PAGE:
Summer. What’s not to love? No doubt the party holiday you’ve been waiting for all year is just around the corner. It’s the season to forget about all our worries, but that often means forgetting about important things, too. Condoms. Drinking responsibly. It’s all part of the fun and games. Packing safe sex essentials in your toiletry bag is the answer to avoiding some of the biggest problems a fun-filled summer clubbing holiday can bring.
Holiday sex is not just the domain of the lads on tours. Girls on summer holidays are looking for summer loving and summer romance. Holiday sex is a little different to home sex, and there are a couple of things you can do to help the memories stay golden.
New research from a study published by the World Health Organisation, shows that 1 in 25 people around the world have an STI. That is 4% of the population. The study looks only at data for Chlamydia, Gonorrhoea, Trichomonas and Syphilis. So the actual figure is likely to be higher.
If you are looking forward to your summer trip with the boys, whether this is an annual event, or your first time, it is important to know what to do to keep yourself safe when you have sex with new people. You know to pack condoms with the kite mark, but what else can you do to help prevent you getting an STI?
There are many different types of HIV test. Some need blood samples, others are done on saliva. The best test depends on your situation. However one of the most important things to consider is the incubation or window period. This is how long it has been since the incident of concern and the date of your test. With HIV testing, accurate testing is available from just 10 days, but you must choose the right HIV screening test.
Summer festivals are a great time. Whether you are watching Kylie on the Pyramid stage at Glastonbury, The Manics at Kendal Calling or learning a new folk at the Cambridge Folk festival, the UKs festival scene means there is something for everyone. Relaxing, drinking, meeting new people and learning new skills can also lead to new sexual partners. The thrill of festival sex in the outdoors, tent, caravan or yurt is wonderful. We are here to help you do it safely.
Taking control of your sexual health means getting a regular STI test. Your clinician knows a lot more about STIs and how to collect your samples. There are other questions that you can ask, to help you prevent getting an STI in the future, or taking (even) more pleasure from your sex life.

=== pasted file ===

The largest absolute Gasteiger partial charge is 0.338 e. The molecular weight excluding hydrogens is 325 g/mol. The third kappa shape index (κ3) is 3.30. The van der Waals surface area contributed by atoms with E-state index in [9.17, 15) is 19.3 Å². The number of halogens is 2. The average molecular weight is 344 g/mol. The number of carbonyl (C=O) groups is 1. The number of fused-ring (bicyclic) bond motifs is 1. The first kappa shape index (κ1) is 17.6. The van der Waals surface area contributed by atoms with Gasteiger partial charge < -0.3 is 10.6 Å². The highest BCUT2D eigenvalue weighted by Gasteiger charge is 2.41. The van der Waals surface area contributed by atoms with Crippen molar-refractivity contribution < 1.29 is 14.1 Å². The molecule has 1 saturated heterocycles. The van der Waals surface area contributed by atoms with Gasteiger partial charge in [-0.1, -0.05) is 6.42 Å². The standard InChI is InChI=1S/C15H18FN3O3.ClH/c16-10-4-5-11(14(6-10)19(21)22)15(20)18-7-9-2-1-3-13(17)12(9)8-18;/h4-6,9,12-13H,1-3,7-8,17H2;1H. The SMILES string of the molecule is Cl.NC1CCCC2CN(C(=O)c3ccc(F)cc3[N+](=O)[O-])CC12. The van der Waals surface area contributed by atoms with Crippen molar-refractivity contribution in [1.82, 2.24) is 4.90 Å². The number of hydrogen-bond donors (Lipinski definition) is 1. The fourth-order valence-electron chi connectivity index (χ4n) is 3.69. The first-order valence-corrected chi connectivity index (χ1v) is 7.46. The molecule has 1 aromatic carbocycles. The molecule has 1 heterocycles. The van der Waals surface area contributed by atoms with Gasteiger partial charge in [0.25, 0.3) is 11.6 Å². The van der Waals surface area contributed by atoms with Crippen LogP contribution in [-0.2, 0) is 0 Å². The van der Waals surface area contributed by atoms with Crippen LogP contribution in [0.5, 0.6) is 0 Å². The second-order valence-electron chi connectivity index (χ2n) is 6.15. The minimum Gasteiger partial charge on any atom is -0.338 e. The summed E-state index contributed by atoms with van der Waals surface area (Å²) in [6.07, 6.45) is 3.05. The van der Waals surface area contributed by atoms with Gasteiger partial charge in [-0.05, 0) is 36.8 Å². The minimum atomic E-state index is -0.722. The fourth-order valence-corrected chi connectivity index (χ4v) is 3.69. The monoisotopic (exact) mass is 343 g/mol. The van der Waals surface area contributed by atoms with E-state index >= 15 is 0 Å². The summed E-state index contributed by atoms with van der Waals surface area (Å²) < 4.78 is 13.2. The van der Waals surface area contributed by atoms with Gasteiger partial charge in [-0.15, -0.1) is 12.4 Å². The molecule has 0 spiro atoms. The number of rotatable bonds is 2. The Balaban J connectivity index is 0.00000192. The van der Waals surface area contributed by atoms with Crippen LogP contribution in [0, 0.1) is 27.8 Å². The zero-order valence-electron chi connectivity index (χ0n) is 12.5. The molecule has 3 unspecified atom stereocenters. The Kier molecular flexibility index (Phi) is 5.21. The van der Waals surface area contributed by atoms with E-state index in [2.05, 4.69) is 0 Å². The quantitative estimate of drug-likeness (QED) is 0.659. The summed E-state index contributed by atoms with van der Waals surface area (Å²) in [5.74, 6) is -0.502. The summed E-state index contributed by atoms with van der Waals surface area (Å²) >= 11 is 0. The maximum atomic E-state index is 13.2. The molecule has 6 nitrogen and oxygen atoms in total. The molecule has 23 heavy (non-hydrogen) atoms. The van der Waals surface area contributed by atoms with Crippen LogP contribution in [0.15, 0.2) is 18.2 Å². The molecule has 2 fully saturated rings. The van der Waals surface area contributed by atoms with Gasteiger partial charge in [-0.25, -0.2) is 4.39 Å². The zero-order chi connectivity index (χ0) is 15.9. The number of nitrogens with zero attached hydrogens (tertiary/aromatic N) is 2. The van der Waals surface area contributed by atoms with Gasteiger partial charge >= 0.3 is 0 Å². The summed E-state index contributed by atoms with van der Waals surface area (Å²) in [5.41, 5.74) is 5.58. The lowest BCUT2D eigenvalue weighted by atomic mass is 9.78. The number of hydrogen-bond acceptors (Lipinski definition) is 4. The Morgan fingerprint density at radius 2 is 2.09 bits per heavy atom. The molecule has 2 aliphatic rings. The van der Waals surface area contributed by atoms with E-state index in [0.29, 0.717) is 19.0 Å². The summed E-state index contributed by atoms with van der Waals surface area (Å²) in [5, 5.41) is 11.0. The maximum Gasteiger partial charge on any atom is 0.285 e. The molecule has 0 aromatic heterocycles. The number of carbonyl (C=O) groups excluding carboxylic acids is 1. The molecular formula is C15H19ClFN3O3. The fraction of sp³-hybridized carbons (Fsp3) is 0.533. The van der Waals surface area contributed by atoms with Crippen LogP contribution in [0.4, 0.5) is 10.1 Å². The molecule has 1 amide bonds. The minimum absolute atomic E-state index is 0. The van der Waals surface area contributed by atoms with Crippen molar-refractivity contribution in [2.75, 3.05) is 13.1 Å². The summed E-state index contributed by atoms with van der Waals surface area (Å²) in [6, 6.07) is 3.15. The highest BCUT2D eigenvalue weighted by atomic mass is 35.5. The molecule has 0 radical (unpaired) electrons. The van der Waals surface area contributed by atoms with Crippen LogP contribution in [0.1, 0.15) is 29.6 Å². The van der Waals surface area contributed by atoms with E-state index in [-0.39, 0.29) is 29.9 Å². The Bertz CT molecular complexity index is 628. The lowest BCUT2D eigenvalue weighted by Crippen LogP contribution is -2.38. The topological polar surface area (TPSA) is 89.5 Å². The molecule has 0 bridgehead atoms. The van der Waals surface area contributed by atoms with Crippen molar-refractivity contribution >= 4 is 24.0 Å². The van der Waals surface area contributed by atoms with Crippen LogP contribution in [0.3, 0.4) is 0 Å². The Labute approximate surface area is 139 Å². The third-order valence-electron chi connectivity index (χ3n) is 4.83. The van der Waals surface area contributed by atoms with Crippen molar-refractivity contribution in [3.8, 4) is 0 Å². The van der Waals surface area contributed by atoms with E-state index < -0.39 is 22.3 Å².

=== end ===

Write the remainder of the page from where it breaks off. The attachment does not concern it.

STI home testing is becoming increasingly popular. Despite a society where our lives are posted all over social media where we thrive on sharing, likes and followers. The sudden shyness or refusal to talk about sexual health and sexually transmitted infections is surprising. Sex is easily accessible now, more than it was in the past. Stigma and discrimination still exist. With the idea that people who have STIs are dirty. Having a sexually transmitted infection should not be the decider on one’s perception of other people’s personal hygiene levels.
Getting tested is the hard part done. No more wondering if that itch, rash, or pain when you urinate will go away. No more worrying about going to see your doctor, or sitting in the waiting room feeling like everyone knows why you’re there (FYI: they don’t at Better2Know clinics). You now know your STI status and can now receive treatment to clear or manage the infection. The next step is to notify sexual partners (past and present) of your status. Please ask them to book an STI testing appointment. This may seem daunting, but their health is at risk. It is not fair on them not to tell them. Protecting your partner, it is a conversation you will need to have.
Whether you are exhibiting concerning symptoms, or are simply concerned about your sexual health, then you should book an STI test. If this is your first time getting tested, there is nothing to be afraid of. You should feel confident that you are taking control of your sexual health. Everyone’s experience with sexually transmitted infections differ. Some might suffer from painful or worrying symptoms such as blisters, unusual discharge or pain during sex, whilst others may experience no signs of an STI at all.